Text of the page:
8. development and adoption of regulatory legal acts.

The Republican Unitary Enterprise for Telecommunications Supervision 'BelGIE' (BelGIE RUE) is a state agency that falls under the auspices of the MinCom. Among others, BelGIE RUE has the following main objectives:

  1. ensuring the protection of the RF spectrum and its effective use;
  2. assignment of RFs or RF channels;
  3. RF monitoring; and
  4. state supervision of telecommunications, etc.

In accordance with Edict No. 515 (see details in subsection ii, below), an Operational Analytical Centre under the President of the Republic of Belarus (OAC) was designated as an independent regulator in the field of ICT. The OAC, in the role of an independent regulator, focuses on ensuring the successful operation of the Unified Republican Data Transmission Network (URDTN2) and the ICT market in the field of data transmission. It also promotes attraction of investments in the ICT sector and development of the telecommunication services market in terms of providing data and telephony services via IP-protocol and monitors the market for data transmission services and analysis of its condition.

The State Commission on Radio Frequencies under the Security Council of the Republic of Belarus implements a unified state policy in the area of distribution and use of the RF spectrum.

The leading operator of the Republic in the telecommunication services segment is Beltelecom RUE.

ii Main sources of law

The main legislative acts regulating the TMT sector in Belarus are the following:

  1. Law of the Republic of Belarus of 19 July 2005 No. 45-Z on Telecommunications (the Telecom Law);
  2. Law of the Republic of Belarus of 15 December 2003 No. 258-Z on Postal Communication (the Post Law); and
  3. Law of the Republic of Belarus of 10 November 2008 No. 455-Z on Information, Informatisation and Protection of Information (the Information Law).

In addition, the President of the Republic of Belarus has adopted a number of decrees regulating the TMT sector. In practice, they all have greater legal force than laws, due to the fact that in accordance with the Law of the Republic of Belarus of 17 July 2018 No. 130-Z on Normative Legal Acts, in the event of divergence of presidential edict or decree with the law, the law has primacy only when the authority to issue an edict or decree has been granted by law.

Thus, the main regulatory presidential acts in the TMT sector are:

  1. Edict of the President of the Republic of Belarus of 18 April 2006 No. 240 on payment for the use of the radio-frequency spectrum;
  2. Edict of the President of the Republic of Belarus of 1 September 2010 No. 450 on licensing of certain types of activities (the Licensing Law);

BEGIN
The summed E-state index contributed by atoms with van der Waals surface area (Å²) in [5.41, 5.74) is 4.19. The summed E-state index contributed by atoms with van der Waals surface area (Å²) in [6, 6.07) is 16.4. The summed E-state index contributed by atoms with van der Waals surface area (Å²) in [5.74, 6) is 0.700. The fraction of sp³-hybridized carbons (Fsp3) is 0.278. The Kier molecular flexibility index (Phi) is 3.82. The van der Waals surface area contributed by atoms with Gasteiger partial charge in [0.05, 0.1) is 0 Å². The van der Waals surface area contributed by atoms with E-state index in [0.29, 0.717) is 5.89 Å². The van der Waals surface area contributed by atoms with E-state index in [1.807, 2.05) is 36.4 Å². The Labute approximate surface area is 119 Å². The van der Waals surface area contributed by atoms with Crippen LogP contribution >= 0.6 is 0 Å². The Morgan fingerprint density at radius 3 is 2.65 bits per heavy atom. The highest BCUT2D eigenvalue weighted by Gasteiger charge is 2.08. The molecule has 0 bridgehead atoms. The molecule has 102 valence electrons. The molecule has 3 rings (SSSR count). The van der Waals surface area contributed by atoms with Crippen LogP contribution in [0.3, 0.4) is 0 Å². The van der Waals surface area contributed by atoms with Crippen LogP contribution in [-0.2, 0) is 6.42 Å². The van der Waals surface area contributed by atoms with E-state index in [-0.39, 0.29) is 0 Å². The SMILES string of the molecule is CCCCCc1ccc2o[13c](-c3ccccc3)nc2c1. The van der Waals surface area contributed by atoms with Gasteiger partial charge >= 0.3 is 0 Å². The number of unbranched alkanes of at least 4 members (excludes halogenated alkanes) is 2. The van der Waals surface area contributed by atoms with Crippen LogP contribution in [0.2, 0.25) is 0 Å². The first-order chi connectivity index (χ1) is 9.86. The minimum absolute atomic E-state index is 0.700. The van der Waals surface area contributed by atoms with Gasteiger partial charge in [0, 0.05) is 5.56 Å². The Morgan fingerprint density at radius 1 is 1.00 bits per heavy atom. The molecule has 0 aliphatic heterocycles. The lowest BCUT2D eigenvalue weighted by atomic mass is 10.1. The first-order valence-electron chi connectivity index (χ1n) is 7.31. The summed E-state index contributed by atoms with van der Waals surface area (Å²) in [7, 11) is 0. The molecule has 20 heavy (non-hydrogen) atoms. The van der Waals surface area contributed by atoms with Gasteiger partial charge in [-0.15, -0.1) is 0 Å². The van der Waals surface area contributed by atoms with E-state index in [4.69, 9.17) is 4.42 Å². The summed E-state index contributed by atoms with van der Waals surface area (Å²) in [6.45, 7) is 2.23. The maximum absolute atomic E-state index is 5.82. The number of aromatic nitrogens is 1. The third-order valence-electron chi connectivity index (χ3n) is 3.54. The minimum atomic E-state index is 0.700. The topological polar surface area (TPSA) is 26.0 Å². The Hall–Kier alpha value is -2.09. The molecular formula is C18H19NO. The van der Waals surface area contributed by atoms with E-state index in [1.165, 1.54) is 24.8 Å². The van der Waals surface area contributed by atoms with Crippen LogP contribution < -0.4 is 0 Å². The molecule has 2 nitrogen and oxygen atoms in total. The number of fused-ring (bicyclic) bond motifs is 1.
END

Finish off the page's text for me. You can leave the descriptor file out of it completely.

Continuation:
3. Edict of the President of the Republic of Belarus of 1 February 2010 No. 60 on measures to improve the use of the national segment of the Internet (Edict No. 60);
  4. Edict of the President of the Republic of Belarus of 30 September 2010 No. 515 on certain measures for the development of the data transmission network in the Republic of Belarus (Edict No. 515);
  5. Edict of the President of the Republic of Belarus of 15 April 2013 No. 192 n the allocation, use of the radio-frequency spectrum and introduction of changes and additions to Presidential Decree of 31 July 2006 No. 473;
  6. Edict of the President of the Republic of Belarus of 23 January 2014 No. 46 on the use of telecommunication technologies by state bodies and other state organisations; and
  7. Edict of the President of the Republic of Belarus of 15 March 2016 No. 98 on the improvement of the procedure for the transmission of telecommunications messages.

The media sector is mainly regulated by the Law of the Republic of Belarus of 17 July 2008 No. 427-Z on Mass Media (the Mass Media Law).

The State Security Committee of the Republic of Belarus and the Ministry of Internal Affairs of the Republic of Belarus, having consistently formed the legal framework for ensuring the safety of critical facilities in Belarus, adopted Joint Resolution No. 24/268, which approved the Regulations on Preventive, Regime and Organisational Measures to prevent terrorist activities and minimisation of their consequences at critical objects of the Republic of Belarus.

Edict of the President of the Republic of Belarus No. 449 on the improvement of state regulation in the field of information protection of 9 December 2019 has approved the Regulation on technical and cryptographic information protection and the Regulation on the assignment of information objects to critical objects of informatisation. They define the notion of a 'critically important object of informatisation' and establish the procedure for classifying objects of informatisation as critically important and ensuring the security of critical information objects.

iii Regulated activitiesCommunications